Harold LeClair Ickes was an American administrator and politician. He served as United States Secretary of the Interior for 13 years, from 1933 to 1946, the longest tenure of anyone to hold the office, and the second longest-serving Cabinet member in U.S. history next to James Wilson. He and Labor Secretary Frances Perkins were the only original members of the Roosevelt cabinet who remained in office for his entire presidency.
Ickes was responsible for implementing much of President Franklin D. Roosevelt’s “New Deal”. He was in charge of the major relief program, the Public Works Administration (PWA), and in charge of the federal government’s environmental efforts.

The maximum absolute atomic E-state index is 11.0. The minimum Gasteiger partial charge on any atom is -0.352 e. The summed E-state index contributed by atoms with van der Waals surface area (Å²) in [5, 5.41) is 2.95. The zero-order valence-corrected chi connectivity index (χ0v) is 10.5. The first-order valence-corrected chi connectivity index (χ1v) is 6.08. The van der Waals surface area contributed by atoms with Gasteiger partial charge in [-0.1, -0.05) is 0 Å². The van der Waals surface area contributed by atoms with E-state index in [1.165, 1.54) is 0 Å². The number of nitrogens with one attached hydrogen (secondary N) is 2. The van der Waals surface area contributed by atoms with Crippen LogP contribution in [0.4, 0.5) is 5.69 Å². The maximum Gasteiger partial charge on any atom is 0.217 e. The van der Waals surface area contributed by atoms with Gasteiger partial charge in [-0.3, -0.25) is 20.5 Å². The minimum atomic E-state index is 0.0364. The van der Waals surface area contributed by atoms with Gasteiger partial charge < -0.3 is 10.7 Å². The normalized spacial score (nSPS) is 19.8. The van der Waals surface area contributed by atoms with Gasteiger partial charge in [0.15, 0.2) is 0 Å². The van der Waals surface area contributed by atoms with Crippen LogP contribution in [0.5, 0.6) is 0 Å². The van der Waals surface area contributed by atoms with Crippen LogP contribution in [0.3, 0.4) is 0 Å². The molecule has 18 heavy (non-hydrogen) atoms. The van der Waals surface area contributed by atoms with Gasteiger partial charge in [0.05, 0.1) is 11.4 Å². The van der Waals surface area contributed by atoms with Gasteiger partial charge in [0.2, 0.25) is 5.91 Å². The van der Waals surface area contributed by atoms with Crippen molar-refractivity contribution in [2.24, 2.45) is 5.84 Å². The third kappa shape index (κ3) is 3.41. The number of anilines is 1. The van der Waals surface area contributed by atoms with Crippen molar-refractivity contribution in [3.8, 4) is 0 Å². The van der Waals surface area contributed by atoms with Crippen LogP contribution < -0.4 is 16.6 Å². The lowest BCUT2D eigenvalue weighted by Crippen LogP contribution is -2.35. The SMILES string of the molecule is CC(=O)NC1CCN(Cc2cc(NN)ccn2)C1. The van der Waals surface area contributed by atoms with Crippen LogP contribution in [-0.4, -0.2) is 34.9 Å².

In his day, he was considered a prominent liberal spokesmen, a skillful orator and a noted supporter of many African-American causes, although he was at times politically expedient where state-level segregation was concerned. Before his national-level political career, where he did remove segregation in areas of his direct control, he had been the president of the Chicago NAACP.
Robert C. Weaver, who in 1966 became the first African-American person to hold a cabinet position in the U.S., was in the “Black Kitchen Cabinet,” Ickes’ group of advisers on race relations.
He was the father of Harold M. Ickes, White House Deputy Chief of Staff for President Bill Clinton.